From left: Northwell CEO Michael Dowling, State Sen. Anna Kaplan, Dr. Burton Rochelson,...

From left: Northwell CEO Michael Dowling, State Sen. Anna Kaplan, Dr. Burton Rochelson, Dr. Natalie Meirowitz, Dr. Nidhi Vohra, and Dr. Michael Nimaroff attend the ribbon cutting ceremony for Northwell's high-risk pregnancy and fetal risk center in New Hyde Park. Credit: Northwell Health/Lee S. Weissman

Northwell Health cut the ribbon this week on a 12,400-square-foot facility dedicated to providing prenatal care for women with risky or complicated pregnancies. 

The Center for High Risk Pregnancy and Fetal Health, located at 1111 Marcus Ave. in New Hyde Park, assists with pregnancies that are complicated because of issues with women or fetuses, the health care provider said.

Dr. Burton Rochelson, chief of maternal-fetal medicine at Northwell, leads the center and its 130 employees. Clinicians who specialize in genetics, hematology, infectious disease and caring for those with heart, lung or kidney problems, staff the $7 million, 14-exam room facility.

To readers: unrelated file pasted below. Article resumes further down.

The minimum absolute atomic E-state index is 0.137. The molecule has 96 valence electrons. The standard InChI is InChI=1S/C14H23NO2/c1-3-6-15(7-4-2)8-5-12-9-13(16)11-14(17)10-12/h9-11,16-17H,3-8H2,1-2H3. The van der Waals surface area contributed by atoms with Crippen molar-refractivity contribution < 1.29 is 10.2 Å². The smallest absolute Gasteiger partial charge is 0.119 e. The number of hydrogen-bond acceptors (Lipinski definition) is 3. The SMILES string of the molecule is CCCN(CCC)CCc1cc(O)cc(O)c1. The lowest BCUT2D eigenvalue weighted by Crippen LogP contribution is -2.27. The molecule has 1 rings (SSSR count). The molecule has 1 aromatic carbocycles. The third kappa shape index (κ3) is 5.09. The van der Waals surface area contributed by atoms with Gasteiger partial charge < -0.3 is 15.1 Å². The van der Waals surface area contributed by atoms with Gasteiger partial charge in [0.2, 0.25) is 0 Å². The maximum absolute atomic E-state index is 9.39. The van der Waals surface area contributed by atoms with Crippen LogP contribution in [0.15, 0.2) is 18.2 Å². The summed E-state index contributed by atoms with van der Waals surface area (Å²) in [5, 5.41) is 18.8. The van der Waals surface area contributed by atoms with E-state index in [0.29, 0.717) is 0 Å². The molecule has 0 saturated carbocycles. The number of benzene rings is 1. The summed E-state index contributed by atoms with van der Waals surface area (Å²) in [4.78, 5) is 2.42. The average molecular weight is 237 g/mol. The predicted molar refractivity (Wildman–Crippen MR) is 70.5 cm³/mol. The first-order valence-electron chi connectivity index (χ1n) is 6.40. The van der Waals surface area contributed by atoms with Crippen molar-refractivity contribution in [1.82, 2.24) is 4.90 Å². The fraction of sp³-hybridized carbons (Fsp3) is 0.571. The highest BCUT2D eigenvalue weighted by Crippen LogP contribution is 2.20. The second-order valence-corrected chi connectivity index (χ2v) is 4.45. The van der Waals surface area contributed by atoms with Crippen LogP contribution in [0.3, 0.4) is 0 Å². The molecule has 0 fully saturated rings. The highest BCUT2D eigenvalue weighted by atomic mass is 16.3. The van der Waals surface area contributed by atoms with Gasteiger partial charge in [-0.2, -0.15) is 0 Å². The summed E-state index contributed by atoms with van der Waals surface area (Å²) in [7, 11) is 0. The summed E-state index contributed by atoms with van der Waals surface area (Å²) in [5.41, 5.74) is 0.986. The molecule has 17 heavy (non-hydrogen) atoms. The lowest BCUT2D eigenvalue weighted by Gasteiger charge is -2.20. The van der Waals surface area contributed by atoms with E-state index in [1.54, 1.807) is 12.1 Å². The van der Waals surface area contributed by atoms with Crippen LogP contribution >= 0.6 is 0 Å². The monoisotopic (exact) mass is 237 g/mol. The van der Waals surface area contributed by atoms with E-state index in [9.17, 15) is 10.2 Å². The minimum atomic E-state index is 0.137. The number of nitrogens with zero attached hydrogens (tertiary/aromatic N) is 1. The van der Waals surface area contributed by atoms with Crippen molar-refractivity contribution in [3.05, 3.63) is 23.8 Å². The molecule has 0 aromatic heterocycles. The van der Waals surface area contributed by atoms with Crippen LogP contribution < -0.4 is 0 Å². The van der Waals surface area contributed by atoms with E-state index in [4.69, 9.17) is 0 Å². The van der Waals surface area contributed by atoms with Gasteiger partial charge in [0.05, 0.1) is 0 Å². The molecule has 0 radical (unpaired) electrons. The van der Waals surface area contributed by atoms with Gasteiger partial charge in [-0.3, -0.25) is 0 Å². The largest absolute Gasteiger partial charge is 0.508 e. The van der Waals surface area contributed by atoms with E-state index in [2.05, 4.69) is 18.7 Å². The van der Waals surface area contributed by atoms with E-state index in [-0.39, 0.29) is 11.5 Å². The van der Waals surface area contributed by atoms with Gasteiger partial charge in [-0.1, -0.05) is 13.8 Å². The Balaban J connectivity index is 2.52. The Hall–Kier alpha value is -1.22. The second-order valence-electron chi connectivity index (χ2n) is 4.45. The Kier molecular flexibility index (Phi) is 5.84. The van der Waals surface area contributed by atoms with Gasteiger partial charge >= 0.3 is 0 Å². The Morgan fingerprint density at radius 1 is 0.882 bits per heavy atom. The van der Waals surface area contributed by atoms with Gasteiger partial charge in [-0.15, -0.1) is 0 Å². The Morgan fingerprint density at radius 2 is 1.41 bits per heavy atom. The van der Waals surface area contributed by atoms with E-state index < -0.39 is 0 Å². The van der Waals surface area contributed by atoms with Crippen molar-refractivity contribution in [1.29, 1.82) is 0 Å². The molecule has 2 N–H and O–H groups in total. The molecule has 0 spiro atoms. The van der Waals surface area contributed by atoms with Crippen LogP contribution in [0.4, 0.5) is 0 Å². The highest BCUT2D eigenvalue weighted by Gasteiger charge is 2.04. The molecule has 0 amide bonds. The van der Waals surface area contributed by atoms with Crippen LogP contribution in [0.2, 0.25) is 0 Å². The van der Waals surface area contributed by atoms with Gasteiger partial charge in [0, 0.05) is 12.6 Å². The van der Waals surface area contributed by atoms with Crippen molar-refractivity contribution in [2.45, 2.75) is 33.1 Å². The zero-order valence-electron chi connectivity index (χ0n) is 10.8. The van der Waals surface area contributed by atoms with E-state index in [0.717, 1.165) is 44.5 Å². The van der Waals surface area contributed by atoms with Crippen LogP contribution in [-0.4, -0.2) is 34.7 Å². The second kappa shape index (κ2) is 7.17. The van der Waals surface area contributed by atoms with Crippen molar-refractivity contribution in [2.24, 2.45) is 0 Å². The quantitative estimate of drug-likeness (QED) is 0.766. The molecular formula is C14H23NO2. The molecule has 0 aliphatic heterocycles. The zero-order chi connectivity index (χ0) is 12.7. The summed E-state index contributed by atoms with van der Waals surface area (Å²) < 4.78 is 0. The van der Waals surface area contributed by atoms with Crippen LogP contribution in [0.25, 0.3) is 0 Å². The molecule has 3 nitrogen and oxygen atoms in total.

"It took us several years to get here, but this center teaches us to dream what is possible and to think ahead," Northwell President and CEO Michael Dowling said in a statement.

Clinicians may deem a pregnancy high-risk if women have had problems with previous pregnancies or have diabetes, high blood pressure, lupus or heart disease, according to Northwell. Issues discovered in fetuses may also make the pregnancy high-risk.

The center will have programs for pregnant women with diabetes, cancer and heart conditions.

 Care may continue after pregnancy, which can have long-term effects on patients' cardiovascular health, according to Dr. Michael Nimaroff, senior vice president and executive director of obstetrics/gynecology at Northwell. 

“This unique center devoted to caring for pregnant moms and their unborn children from throughout the community is focused on collaboration and providing our patients with access to an outstanding team of maternal medicine specialists, adult medical specialists, geneticists and pediatric subspecialists all within one beautiful facility,” Nimaroff said in a statement.

Staff will be able to test the amniotic fluid surrounding fetuses, placental tissue that shares the genetic makeup of fetuses and fetal blood from umbilical cords, Northwell noted. Various ultrasounds, screening for chromosomal abnormalities and genetic counseling will also be available. 

The center's space was previously unused, according to Nimaroff. He said Northwell is still setting up programs in about a quarter of the property — some of which it leases, and some of which it purchased in 2014. 

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